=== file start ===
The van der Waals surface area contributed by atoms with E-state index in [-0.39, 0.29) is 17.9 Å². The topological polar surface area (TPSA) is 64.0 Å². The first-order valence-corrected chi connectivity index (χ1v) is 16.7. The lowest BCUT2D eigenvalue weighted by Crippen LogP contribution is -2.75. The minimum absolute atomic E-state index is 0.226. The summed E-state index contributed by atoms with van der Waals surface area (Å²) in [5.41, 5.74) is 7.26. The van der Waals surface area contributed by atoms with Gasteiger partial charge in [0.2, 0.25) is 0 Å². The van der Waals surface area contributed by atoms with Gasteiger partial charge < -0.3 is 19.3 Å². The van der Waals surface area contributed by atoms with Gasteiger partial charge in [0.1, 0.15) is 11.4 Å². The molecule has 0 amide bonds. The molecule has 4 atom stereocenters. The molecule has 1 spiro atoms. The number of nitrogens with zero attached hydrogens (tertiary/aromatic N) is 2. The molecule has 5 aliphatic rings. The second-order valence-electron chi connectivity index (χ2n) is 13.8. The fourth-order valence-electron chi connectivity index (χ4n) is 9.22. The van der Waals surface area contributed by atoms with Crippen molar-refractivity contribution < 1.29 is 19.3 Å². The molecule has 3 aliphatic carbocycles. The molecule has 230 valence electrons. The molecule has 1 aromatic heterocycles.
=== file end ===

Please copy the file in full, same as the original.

The van der Waals surface area contributed by atoms with E-state index in [-0.39, 0.29) is 17.9 Å². The topological polar surface area (TPSA) is 64.0 Å². The first-order valence-corrected chi connectivity index (χ1v) is 16.7. The lowest BCUT2D eigenvalue weighted by Crippen LogP contribution is -2.75. The minimum absolute atomic E-state index is 0.226. The summed E-state index contributed by atoms with van der Waals surface area (Å²) in [5.41, 5.74) is 7.26. The van der Waals surface area contributed by atoms with Gasteiger partial charge in [0.2, 0.25) is 0 Å². The van der Waals surface area contributed by atoms with Gasteiger partial charge < -0.3 is 19.3 Å². The van der Waals surface area contributed by atoms with Gasteiger partial charge in [0.1, 0.15) is 11.4 Å². The molecule has 0 amide bonds. The molecule has 4 atom stereocenters. The molecule has 1 spiro atoms. The number of nitrogens with zero attached hydrogens (tertiary/aromatic N) is 2. The molecule has 5 aliphatic rings. The second-order valence-electron chi connectivity index (χ2n) is 13.8. The fourth-order valence-electron chi connectivity index (χ4n) is 9.22. The van der Waals surface area contributed by atoms with Crippen molar-refractivity contribution < 1.29 is 19.3 Å². The molecule has 3 aliphatic carbocycles. The molecule has 230 valence electrons. The molecule has 1 aromatic heterocycles.